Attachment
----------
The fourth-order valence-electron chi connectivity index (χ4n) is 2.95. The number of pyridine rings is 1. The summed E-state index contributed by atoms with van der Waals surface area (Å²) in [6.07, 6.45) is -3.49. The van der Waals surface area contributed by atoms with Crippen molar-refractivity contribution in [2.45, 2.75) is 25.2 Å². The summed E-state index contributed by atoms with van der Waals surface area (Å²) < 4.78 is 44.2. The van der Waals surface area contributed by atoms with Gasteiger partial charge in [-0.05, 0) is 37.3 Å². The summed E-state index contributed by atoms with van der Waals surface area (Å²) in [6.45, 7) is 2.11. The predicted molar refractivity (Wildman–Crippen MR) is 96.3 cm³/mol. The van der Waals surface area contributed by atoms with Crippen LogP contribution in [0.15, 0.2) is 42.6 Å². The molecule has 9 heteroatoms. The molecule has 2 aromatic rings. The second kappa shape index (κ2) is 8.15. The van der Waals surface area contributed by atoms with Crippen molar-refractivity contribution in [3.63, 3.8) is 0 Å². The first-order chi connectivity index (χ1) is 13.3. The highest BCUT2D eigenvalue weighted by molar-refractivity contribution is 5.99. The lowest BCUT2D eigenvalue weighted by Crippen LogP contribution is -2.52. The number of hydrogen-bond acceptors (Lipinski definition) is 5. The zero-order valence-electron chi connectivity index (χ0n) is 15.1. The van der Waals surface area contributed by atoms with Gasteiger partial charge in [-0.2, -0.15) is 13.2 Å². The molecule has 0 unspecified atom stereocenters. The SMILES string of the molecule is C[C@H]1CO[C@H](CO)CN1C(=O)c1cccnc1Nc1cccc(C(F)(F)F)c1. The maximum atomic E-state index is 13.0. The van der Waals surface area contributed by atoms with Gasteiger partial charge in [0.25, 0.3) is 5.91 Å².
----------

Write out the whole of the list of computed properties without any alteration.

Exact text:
The fourth-order valence-electron chi connectivity index (χ4n) is 2.95. The number of pyridine rings is 1. The summed E-state index contributed by atoms with van der Waals surface area (Å²) in [6.07, 6.45) is -3.49. The van der Waals surface area contributed by atoms with Crippen molar-refractivity contribution in [2.45, 2.75) is 25.2 Å². The summed E-state index contributed by atoms with van der Waals surface area (Å²) < 4.78 is 44.2. The van der Waals surface area contributed by atoms with Gasteiger partial charge in [-0.05, 0) is 37.3 Å². The summed E-state index contributed by atoms with van der Waals surface area (Å²) in [6.45, 7) is 2.11. The predicted molar refractivity (Wildman–Crippen MR) is 96.3 cm³/mol. The van der Waals surface area contributed by atoms with Crippen LogP contribution in [0.15, 0.2) is 42.6 Å². The molecule has 9 heteroatoms. The molecule has 2 aromatic rings. The second kappa shape index (κ2) is 8.15. The van der Waals surface area contributed by atoms with Crippen molar-refractivity contribution in [3.63, 3.8) is 0 Å². The first-order chi connectivity index (χ1) is 13.3. The highest BCUT2D eigenvalue weighted by molar-refractivity contribution is 5.99. The lowest BCUT2D eigenvalue weighted by Crippen LogP contribution is -2.52. The number of hydrogen-bond acceptors (Lipinski definition) is 5. The zero-order valence-electron chi connectivity index (χ0n) is 15.1. The van der Waals surface area contributed by atoms with Gasteiger partial charge in [-0.2, -0.15) is 13.2 Å². The molecule has 0 unspecified atom stereocenters. The SMILES string of the molecule is C[C@H]1CO[C@H](CO)CN1C(=O)c1cccnc1Nc1cccc(C(F)(F)F)c1. The maximum atomic E-state index is 13.0. The van der Waals surface area contributed by atoms with Gasteiger partial charge in [0.25, 0.3) is 5.91 Å².